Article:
PROVIDENCE, R.I. (WPRI) — As the omicron variant fuels a surge in cases in Rhode Island, a new treatment option has arrived, albeit in short supply, to prevent those at high-risk for severe COVID-19 from getting hospitalized or dying.
Two pills, one developed by Pfizer and the other by drug maker Merck, are said to reduce the risk of COVID-19-related hospitalization or death.
Clinical data showed Pfizer’s pill, called Paxlovid, reduced the risk of hospitalization or death by 89% within three days of symptom onset and 88% within five days of symptom onset, compared to the placebo.
However, Merck concluded in a final analysis its pill only reduced the risk of hospitalization and death among high-risk patients by 30%, down from an previous estimate of 50%.
Dr. Ralph Rogers, an infectious disease specialist with Lifespan, tells 12 News he and other local doctors have been prescribing the at-home treatment courses in Rhode Island since last week, adding that they are in limited supply for the moment.
“These are kind of trickling out from the federal government to the state from the state, to a few different pharmacies in the area,” Rogers said.
Rogers said Pfizer’s pill, Paxlovid, is currently out of stock across the state.
“We should be getting, I think, another supply of that next week, but it’s just the same kind of thing – a limited resource. Use it wisely for the folks who really need it,” Rogers added.
According to the U.S. Food and Drug Administration, Paxlovid is intended for use in adults and pediatric patients (12 years of age and older weighing about 88 pounds) who test positive for COVID and those who are at high risk for severe COVID-19, including hospitalization or death.
“Folks who are immunocompromised, folks who have comorbidities that would put them at risk for severe disease [or] progressive disease, because those are the folks we’re thinking this might provide the most benefit to,” Rogers said.
The pills are most effective when taken earlier in one’s diagnosis of a positive COVID-19 result, typically within a five day window.
“It’s a viral infection, so after a few days, a lot of these medicines aren’t necessarily too effective anymore,” Rogers said.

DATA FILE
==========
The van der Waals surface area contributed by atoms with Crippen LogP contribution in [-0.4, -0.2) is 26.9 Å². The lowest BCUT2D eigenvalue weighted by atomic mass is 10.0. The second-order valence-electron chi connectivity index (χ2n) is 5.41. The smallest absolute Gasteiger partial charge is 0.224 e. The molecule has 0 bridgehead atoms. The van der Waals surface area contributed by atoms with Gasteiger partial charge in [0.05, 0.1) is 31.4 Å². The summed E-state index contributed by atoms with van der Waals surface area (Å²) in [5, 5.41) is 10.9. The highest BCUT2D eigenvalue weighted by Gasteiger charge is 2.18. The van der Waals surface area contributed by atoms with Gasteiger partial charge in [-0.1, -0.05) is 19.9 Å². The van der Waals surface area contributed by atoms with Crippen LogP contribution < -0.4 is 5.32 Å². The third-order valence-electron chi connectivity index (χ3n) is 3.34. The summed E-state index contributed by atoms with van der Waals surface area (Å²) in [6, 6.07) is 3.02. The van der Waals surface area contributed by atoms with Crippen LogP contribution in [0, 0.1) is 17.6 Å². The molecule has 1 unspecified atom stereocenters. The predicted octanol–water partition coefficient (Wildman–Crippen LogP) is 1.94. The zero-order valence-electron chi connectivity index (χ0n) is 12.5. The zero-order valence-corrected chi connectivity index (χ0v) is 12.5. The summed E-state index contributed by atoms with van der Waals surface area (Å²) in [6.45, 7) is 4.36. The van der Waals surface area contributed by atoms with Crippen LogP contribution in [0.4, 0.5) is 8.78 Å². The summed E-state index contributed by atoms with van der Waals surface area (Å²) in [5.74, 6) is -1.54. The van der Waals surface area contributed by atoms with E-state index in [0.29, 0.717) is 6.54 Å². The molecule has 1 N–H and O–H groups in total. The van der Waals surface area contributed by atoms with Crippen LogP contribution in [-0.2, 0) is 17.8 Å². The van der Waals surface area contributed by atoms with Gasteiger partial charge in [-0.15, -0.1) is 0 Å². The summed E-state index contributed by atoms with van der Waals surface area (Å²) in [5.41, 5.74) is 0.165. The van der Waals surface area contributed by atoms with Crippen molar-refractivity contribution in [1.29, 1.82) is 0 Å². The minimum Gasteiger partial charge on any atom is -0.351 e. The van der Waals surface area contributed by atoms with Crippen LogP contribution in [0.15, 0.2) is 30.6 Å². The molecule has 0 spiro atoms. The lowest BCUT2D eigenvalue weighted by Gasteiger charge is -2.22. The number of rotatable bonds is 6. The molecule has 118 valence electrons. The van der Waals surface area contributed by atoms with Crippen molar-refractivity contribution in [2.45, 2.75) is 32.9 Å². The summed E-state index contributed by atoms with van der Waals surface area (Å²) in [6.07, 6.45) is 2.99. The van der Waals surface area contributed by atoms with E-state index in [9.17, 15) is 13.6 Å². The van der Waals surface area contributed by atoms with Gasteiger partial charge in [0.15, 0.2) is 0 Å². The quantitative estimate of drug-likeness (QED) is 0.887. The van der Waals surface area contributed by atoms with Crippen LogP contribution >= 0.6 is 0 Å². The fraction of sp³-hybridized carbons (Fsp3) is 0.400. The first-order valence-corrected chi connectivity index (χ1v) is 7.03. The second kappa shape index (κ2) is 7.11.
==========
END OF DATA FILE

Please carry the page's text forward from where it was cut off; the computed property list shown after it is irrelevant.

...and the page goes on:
President Joe Biden on Tuesday announced the United States is doubling its order for Pfizer’s pill, from 10 million to 20 million treatment courses.
“They’re a game changer and have the potential to dramatically alter the impact of COVID-19, the impact it’s had on this country and our people,” Biden said of the pills.
The oral antiviral treatments are arriving as monoclonal antibody treatments, known as mAbs, are in short supply for a number of reasons.
Data shows two of the three treatments authorized for use in the United States are not as effective against the omicron variant, which is rapidly becoming the dominant strain of COVID-19.
Rogers said infusion treatment centers are using the treatment developed by GlaxoSmithKline and Vir Biotechnology, Inc.
The companies report preclinical studies demonstrate the treatment, “retains activity against the full combination of mutations in the spike protein of the omicron SARS-CoV-2 variant.”
“Even beyond that, you know, [there are] limited seats and infusion centers to get it,” Rogers said. “So, we have it around. That’s a limited resource a lot of us are prescribing it to folks and getting them in to get it as soon as we can.”
The Rhode Island Department of Health started providing data on mAbs treatments the week of Oct. 21.
As of Dec. 29, there have been more than 7,500 treatments administered in total, according to the data.
Rogers said the best course of action to fight COVID-19 is to first get vaccinated and boosted against the virus.
“It’s going to reduce your risk of progressive disease, disease bad enough to get you in the hospital,” he said.